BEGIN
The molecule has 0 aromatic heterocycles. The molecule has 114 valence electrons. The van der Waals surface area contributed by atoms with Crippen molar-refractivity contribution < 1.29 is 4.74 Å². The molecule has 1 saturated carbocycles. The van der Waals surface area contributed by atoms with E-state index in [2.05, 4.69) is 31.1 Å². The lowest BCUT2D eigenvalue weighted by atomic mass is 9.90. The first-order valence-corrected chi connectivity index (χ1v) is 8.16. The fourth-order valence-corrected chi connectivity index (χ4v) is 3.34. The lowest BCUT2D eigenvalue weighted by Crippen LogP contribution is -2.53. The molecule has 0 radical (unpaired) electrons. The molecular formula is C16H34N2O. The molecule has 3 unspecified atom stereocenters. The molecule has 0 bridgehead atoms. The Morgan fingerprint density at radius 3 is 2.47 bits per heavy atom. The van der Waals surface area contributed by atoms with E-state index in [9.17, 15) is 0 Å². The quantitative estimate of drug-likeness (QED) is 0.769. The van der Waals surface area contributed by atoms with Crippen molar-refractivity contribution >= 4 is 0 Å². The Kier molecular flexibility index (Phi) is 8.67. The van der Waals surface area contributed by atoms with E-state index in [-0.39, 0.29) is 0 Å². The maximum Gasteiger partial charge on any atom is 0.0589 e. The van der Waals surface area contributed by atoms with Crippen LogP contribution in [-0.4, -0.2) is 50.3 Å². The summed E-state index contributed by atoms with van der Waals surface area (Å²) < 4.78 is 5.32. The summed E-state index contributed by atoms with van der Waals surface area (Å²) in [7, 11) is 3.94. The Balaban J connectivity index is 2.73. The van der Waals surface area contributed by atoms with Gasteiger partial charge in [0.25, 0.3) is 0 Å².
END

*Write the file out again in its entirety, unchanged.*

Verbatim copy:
The molecule has 0 aromatic heterocycles. The molecule has 114 valence electrons. The van der Waals surface area contributed by atoms with Crippen molar-refractivity contribution < 1.29 is 4.74 Å². The molecule has 1 saturated carbocycles. The van der Waals surface area contributed by atoms with E-state index in [2.05, 4.69) is 31.1 Å². The lowest BCUT2D eigenvalue weighted by atomic mass is 9.90. The first-order valence-corrected chi connectivity index (χ1v) is 8.16. The fourth-order valence-corrected chi connectivity index (χ4v) is 3.34. The lowest BCUT2D eigenvalue weighted by Crippen LogP contribution is -2.53. The molecule has 0 radical (unpaired) electrons. The molecular formula is C16H34N2O. The molecule has 3 unspecified atom stereocenters. The molecule has 0 bridgehead atoms. The Morgan fingerprint density at radius 3 is 2.47 bits per heavy atom. The van der Waals surface area contributed by atoms with E-state index in [9.17, 15) is 0 Å². The quantitative estimate of drug-likeness (QED) is 0.769. The van der Waals surface area contributed by atoms with Crippen molar-refractivity contribution >= 4 is 0 Å². The Kier molecular flexibility index (Phi) is 8.67. The van der Waals surface area contributed by atoms with E-state index in [-0.39, 0.29) is 0 Å². The maximum Gasteiger partial charge on any atom is 0.0589 e. The van der Waals surface area contributed by atoms with Crippen LogP contribution in [-0.4, -0.2) is 50.3 Å². The summed E-state index contributed by atoms with van der Waals surface area (Å²) < 4.78 is 5.32. The summed E-state index contributed by atoms with van der Waals surface area (Å²) in [7, 11) is 3.94. The Balaban J connectivity index is 2.73. The van der Waals surface area contributed by atoms with Gasteiger partial charge in [0.25, 0.3) is 0 Å².